• The December Town Council meeting brought about more discussion of obtaining bids to hire an engineering firm to create a Master Stormwater Drainage Plan for the Town of Indian River Shores. The stormwater system plan would allow the Town to understand the stormwater systems currently in place. Additionally, with this understanding it will help the Town to develop strategies necessary to meet current regulatory pollution reduction targets as well as identify areas of concern for the lagoon. The general fund proposed budget is $38,500 for the upcoming fiscal year 2016-2017 for the Stormwater System Plan and NPDES Inspections and Reports.
  • The Town Public Works Director continues to work closely with property owners and contractors maintaining the drainage system and swales keeping it free of debris. Staff is assigned to schedule routine cleaning and maintenance of the baffle box installed at Indian/Seminole Lane. Visits to properties are routinely done to assist homeowners with any potential flood problems and prevention. Construction is in full swing within the Town, and staff does routine inspections to open jobsites ensuring contractors are following proper procedure in regards to erosion control and site specific drainage plans.

7. Were any objectives not reached or is implementation behind schedule? If so, state why:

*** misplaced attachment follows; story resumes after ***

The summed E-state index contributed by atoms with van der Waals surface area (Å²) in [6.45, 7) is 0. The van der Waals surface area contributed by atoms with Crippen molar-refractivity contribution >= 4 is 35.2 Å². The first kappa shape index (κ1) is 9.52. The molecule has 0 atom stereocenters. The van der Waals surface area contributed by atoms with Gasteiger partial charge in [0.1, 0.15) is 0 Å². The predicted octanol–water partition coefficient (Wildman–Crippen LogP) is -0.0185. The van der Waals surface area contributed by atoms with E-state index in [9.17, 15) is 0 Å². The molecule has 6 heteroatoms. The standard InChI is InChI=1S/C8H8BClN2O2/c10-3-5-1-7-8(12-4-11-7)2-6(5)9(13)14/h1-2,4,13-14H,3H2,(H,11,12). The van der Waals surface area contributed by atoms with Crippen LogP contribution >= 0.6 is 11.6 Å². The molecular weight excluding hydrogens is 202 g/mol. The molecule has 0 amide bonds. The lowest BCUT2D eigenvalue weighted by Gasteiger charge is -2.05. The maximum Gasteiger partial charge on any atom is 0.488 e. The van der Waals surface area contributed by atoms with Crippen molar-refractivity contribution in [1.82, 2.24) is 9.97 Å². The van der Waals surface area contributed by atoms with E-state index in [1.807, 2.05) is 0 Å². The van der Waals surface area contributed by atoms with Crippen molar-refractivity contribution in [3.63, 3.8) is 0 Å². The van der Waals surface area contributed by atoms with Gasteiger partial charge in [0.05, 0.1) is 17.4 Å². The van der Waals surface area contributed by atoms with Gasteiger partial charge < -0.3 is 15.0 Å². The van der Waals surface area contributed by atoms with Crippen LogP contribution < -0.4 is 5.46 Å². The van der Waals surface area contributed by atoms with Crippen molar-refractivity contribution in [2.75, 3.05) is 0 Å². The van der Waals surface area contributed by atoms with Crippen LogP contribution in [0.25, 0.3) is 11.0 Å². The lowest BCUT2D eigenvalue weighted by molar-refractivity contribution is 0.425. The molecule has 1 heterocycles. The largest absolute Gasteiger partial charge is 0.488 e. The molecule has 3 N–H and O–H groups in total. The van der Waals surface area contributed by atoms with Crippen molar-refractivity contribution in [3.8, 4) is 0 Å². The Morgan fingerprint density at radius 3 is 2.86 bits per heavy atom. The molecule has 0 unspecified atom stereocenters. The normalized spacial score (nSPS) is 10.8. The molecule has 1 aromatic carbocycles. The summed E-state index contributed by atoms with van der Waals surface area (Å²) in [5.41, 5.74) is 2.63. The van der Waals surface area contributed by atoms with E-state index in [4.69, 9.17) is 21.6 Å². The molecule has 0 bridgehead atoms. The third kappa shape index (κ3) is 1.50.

Master Stormwater Drainage Plan for the Town has been approved for the new fiscal year budget and will begin early stages of the process with mapping and inspections on every outflow within Town limits.

8. Should new projects be started or should any of the recommendations or objectives be revised:

The Town of Indian River Shores has no new objectives or recommendations for the Indian River County LMS.

9. Progress Report discussed and/or made available at a public meeting (attach copy of the
minutes as documentation).

The progress report was presented to the Town Council in their packets for the September 22, 2016 meeting and copies of this report were made available to the public and media.

For more information contact:
Liz Mahon, CRS Coordinator
Town of Indian River Shores 6001 North A1A Indian River Shores, FL 32963 772-231-4453

Nonpoint Source Management Program

The Nonpoint Source Management Program (NPSM) is responsible for the implementation of the State of Florida's nonpoint source management programs. These programs are implemented cooperatively by the Department of Environmental Protection, Florida's water management districts, other state agencies (i.e., Department of Agriculture and Consumer Services, Department of Health), local governments, and by the public. The goal of these programs is to reduce nonpoint source pollution from land use activities.

The Nonpoint Source Management Program administers the following programs:

  • State Stormwater Management Program Coordination, pursuant to Sections 403.061(32) and 403.0891, F.S.
  • State Stormwater Management Program training and certification programs pursuant to Section 403.0896, F.S.
  • State Nonpoint Source Management Program pursuant to Section 319 of the Federal Clean Water Act. This program brings in about $6 million per year in federal grant funds that are used to reduce nonpoint sources of pollution. NPSM involves development, refinement, and coordinating program implementation which is carried out by various DEP programs along with programs administered by other state agencies, the water management districts and local governments.